The report is the result of a 2008 request by the NPS chief historian’s office to undertake a study of “the State of History in the National Park Service.” The report was produced by four historians: Anne Mitchell Whisnant (University of North Carolina at Chapel Hill), Marla Miller (University of Massachusetts Amherst), Gary Nash (University of California, Los Angeles), and David Thelen (Indiana University).

The report’s methodology included an electronic questionnaire sent to over 1,500 members of NPS’s permanent staff who have some responsibility for history, solicited perspectives
from retired and current NPS historians and administrators, and also external stakeholders such as historians in colleges and universities who have worked closely with the agency. The report’s producers visited dozens of parks and conducted seven large-group listening sessions at annual meetings of the OAH, National Council on Public History, and National Association for Interpretation. They also consulted OAH-sponsored site-visit reports, NPS administrative histories, and previous studies including the 1963 Leopold Report as well as the 1966 study With Heritage so Rich.

The full report, Imperiled Promise: The State of History in the National Park Service is available online [pdf].

Historians Should Promote Preservation

In recent articles several authors have pointed out the multifaceted world that is New York history. Museums, historical societies, historical agencies on all levels and the local government historians all play a role in our efforts to ensure the continued importance of this state’s history and heritage. Is this the right approach or should there be a more top down method to our madness? Whatever your answer is to that question, the same divergent pattern is found in historic preservation in the Empire State. Read more

Study: NY National Parks Support Economy

A new National Park Service (NPS) report concludes that 17,389,242 national park visitors in New York in 2010 spent $490,911,000 and supported 5,780 jobs in the state.

Most of the spending/jobs are related to lodging, food, and beverage service (52 percent) followed by other retail (29 percent), entertainment/amusements (10 percent), gas and local transportation (7 percent) and groceries (2 percent).

The figures are based on $12 billion of direct spending by 281 million visitors in 394 national parks and nearby communities and are included in an annual, peer-reviewed, visitor spending analysis conducted by Dr. Daniel Stynes of Michigan State University for the National Park Service.

The National Parks in New York include: African Burial Ground National Monument, Appalachian National Scenic Trail, Castle Clinton National Monument, Eleanor Roosevelt National Historic Site, Federal Hall National Memorial, Fire Island National Seashore, Fort Stanwix National Monument, Gateway National Recreation Area, General Grant National Memorial, Governors Island National Monument, Hamilton Grange National Memorial, Home of Franklin D. Roosevelt National Historic Site, Martin Van Buren National Historic Site, Sagamore Hill National Historic Site, Saint-Paul’s Church National Historic Site, Saratoga National Historical Park, Statue of Liberty National Monument, Theodore Roosevelt Birthplace National Historic Site, Theodore Roosevelt Inaugural National Historic Site, Upper Delaware Scenic and Recreational River, Vanderbilt Mansion National Historic Site, and Women’s Rights National Historical Park.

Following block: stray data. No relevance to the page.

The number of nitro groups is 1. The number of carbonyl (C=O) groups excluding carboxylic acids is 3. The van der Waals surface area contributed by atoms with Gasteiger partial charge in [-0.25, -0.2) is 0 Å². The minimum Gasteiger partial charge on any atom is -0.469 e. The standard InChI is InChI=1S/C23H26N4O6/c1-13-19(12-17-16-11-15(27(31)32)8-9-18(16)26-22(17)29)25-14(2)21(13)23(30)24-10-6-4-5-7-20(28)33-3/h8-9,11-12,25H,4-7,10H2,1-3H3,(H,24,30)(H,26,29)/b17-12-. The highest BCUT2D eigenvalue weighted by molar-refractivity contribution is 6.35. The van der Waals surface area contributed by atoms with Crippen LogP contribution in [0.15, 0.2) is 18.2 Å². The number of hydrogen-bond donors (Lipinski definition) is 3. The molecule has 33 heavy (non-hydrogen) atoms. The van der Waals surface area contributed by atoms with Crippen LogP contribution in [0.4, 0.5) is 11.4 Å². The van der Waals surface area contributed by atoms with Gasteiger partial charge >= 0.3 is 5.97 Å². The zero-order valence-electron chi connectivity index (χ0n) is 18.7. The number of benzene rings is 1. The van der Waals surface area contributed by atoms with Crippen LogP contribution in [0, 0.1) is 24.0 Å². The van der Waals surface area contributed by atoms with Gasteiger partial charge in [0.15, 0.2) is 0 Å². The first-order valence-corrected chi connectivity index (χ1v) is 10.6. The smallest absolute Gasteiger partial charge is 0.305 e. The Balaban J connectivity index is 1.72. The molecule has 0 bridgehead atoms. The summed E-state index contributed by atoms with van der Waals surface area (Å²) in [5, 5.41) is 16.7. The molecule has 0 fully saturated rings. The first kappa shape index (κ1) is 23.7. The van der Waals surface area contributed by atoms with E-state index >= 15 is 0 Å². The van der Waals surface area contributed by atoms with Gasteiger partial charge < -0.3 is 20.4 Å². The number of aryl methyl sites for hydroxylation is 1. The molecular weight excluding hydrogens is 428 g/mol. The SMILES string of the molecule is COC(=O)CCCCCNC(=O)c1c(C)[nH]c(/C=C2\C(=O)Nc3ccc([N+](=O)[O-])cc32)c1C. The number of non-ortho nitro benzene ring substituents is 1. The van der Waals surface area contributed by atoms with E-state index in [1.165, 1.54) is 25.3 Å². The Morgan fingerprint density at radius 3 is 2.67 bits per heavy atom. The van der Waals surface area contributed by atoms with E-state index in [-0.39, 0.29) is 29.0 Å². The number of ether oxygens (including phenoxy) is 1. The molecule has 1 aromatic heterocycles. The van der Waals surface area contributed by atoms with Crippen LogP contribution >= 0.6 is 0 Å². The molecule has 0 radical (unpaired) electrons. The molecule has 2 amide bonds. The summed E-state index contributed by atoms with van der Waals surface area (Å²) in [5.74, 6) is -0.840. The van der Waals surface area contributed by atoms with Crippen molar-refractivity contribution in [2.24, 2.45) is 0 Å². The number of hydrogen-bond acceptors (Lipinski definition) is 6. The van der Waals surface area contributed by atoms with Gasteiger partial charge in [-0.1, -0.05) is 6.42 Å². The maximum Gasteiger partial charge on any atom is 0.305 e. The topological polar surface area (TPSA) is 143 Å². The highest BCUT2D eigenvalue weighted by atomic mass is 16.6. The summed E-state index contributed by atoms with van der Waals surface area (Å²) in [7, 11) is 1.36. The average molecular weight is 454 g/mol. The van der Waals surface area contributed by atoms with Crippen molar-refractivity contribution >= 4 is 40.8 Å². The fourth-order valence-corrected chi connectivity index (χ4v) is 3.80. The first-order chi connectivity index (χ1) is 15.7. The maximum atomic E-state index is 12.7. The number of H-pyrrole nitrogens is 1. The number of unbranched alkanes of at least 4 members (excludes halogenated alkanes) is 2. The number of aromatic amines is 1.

Across the U.S., local visitor spending added a total of $31 billion to the national economy and supported more than 258,000 jobs, an increase of $689 million and 11,500 jobs over 2009 the report concludes.

The report is available online– click on Economic Benefits to Local Communities from National Park Visitation and Payroll, 2010. The report includes information for visitor spending at individual parks and by state.

Searching For MacDonoughs War of 1812 Shipyard

The Lake Champlain Maritime Museum has received a grant of $23,985 from the National Park Service’s American Battlefield Protection Program (ABPP) to undertake an archeological survey to determine the precise location and established boundaries for MacDonough’s War of 1812 Shipyard in Vergennes, Vermont.

&#8220We are proud to support projects like this that safeguard and preserve American battlefields,&#8221 said Jon Jarvis, Director of the National Park Service. &#8220These places are symbols of individual sacrifice and national heritage that we must protect so that this and future generations can understand the struggles that define us as a nation.&#8221


This grant is one of25 National Park Service grants totaling $1.2 million to preserve and protect significant battle sites from all wars fought on American soil. Funded projects preserve battlefields from the Colonial­ Indian Wars through World War II and include site mapping (GPS/GIS data collection), archeological studies, National Register of Historic Places nominations, preservation and management plans.

Federal, state, local, and Tribal governments, nonprofit organizations, and educational institutions are eligible for National Park Service battlefield grants which are awarded annually. Since 1996 more than $12 million has been awarded by ABPP to help preserve significant historic battlefields associated with wars on American soil.